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In this programme we look at some of the evidence for the emergence of a Romano British 'Establishment' in the first century A.D. We shall be concentrating on two major archaeological sites - Bath ...and Fishbourne. Both show something of the grandeur of the new architecture and the rich world which opened to the Romano-British public. Art, religion, healing and sheer pleasure combined to transform the life of the politically vital part of the native population and to weld together immigrant and native into a provincial 'establishment'. This is not a guided tour of two famous sites; it is more about a way of looking at things. Both at Bath and Fishbourne we shall be seeing how some of the methods of archaeological inquiry outlined in the course material can be applied in practice. Professor Cunliffe has been responsible for the excavation of Fishbourne and for the recent archaeological work at Bath. Dr. Salway will be discussing with him some of his current theories about these two sites. This is not only a programme about how archaeological and historical techniques are used on actual sites but it is also about intellectual inquiry. Television shows how we look at the actual physical evidence and also how two archaeologists can differ as to the interpretation to be put on the same evidence. It is for the viewer to decide which are sound arguments and which are convincing interpretations in the light of evidence available.
Metadata describing this Open University video programme
Module code and title: A291, The early Roman empire and the rise of Christianity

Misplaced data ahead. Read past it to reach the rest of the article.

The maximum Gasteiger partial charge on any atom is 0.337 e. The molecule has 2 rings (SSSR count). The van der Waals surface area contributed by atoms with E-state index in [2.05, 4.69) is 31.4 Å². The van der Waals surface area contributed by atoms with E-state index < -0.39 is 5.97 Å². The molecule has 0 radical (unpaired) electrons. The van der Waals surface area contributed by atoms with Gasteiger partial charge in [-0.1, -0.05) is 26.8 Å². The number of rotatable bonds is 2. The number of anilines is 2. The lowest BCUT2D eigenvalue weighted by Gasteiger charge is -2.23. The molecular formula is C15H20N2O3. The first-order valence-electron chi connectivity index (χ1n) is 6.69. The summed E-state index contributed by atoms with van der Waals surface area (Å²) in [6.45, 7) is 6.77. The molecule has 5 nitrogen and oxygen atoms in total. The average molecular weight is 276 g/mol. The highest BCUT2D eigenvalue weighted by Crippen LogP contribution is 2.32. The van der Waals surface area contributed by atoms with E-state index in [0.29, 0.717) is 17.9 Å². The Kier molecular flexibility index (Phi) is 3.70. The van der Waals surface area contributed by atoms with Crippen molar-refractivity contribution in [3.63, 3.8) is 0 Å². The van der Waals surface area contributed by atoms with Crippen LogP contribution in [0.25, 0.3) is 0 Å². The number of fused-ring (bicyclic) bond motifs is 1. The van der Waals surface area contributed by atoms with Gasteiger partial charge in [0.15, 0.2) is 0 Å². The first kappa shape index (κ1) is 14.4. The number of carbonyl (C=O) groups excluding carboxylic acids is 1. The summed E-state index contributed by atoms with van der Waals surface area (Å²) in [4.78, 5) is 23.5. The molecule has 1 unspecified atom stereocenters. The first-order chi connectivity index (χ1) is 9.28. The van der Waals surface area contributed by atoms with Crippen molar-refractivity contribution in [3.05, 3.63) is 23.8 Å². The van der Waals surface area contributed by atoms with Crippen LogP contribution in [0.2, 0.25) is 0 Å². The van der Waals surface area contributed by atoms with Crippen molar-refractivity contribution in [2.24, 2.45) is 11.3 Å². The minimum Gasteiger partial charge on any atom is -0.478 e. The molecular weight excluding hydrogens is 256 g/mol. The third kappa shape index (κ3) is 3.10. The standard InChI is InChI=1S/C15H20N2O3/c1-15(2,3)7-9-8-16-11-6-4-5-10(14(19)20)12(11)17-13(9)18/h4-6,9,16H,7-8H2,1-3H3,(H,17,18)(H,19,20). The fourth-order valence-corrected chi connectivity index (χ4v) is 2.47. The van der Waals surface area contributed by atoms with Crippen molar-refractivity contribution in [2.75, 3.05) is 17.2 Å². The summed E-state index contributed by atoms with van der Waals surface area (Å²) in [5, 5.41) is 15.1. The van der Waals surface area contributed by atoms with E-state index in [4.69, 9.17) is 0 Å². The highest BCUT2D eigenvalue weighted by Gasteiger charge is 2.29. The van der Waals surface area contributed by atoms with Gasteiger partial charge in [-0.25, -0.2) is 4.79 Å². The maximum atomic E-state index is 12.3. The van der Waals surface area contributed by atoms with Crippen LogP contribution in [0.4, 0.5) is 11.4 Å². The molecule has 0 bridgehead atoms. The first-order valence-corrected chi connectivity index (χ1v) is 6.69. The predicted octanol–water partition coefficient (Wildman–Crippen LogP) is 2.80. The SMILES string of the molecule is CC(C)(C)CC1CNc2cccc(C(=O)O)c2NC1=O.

Item code: A291; 06
First transmission date: 31-07-1974
Published: 1974
Rights Statement:
Restrictions on use:
Duration: 00:25:00
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Producer: Mary Hoskins
Contributors: Barry Cunliffe; Peter Salway
Publisher: BBC Open University
Keyword(s): Archaeology; Bath; Fishbourne
Footage description: Peter Salway opens the programme with a quotation from Tacitus, over a montage of specially drawn illustrations of Roman Britain. Speaking to camera in Bath, he introduces the programme, which looks at Roman remains in Fishbourne, and Bath. Aerial view of Bath; Bath Cathedral. Statues of Celtic deities and Minerva. Diagrams show the plan of the original temple of Sulis Minerva. Barry Cunliffe in conversation with Salway explains recent archaeological work on defining the complex. Stills of excavations. Montage of shots of Kings Bath. Cunliffe describes the original Roman building, with diagrams. Late 1880's photographs show the baths originally excavated. Finally in Bath they discuss the type of people who lived there, on the evidence of tombstone inscriptions etc: the mobile and cosmopolitan middle class. Map showing the Chichester area and location of Fishbourne. Aerial view of the site. Salway and Cunliffe discuss a model of a reconstruction of the Villa, covering the layout and gardens. They go on to discuss the formal gardens in more detail. Shot of a wall painting of the House of Livia in Naples Museum as a contrast. Cunliffe's interpretation of archaeological data on the layout and purpose of the main buildings is challenged by Salway. Shots of mosaic floor in North Wing. Finally they speculate on the likely owner of the villa.
Master spool number: 6HT/71509
Production number: 00525_3106
Videofinder number: 596
Available to public: no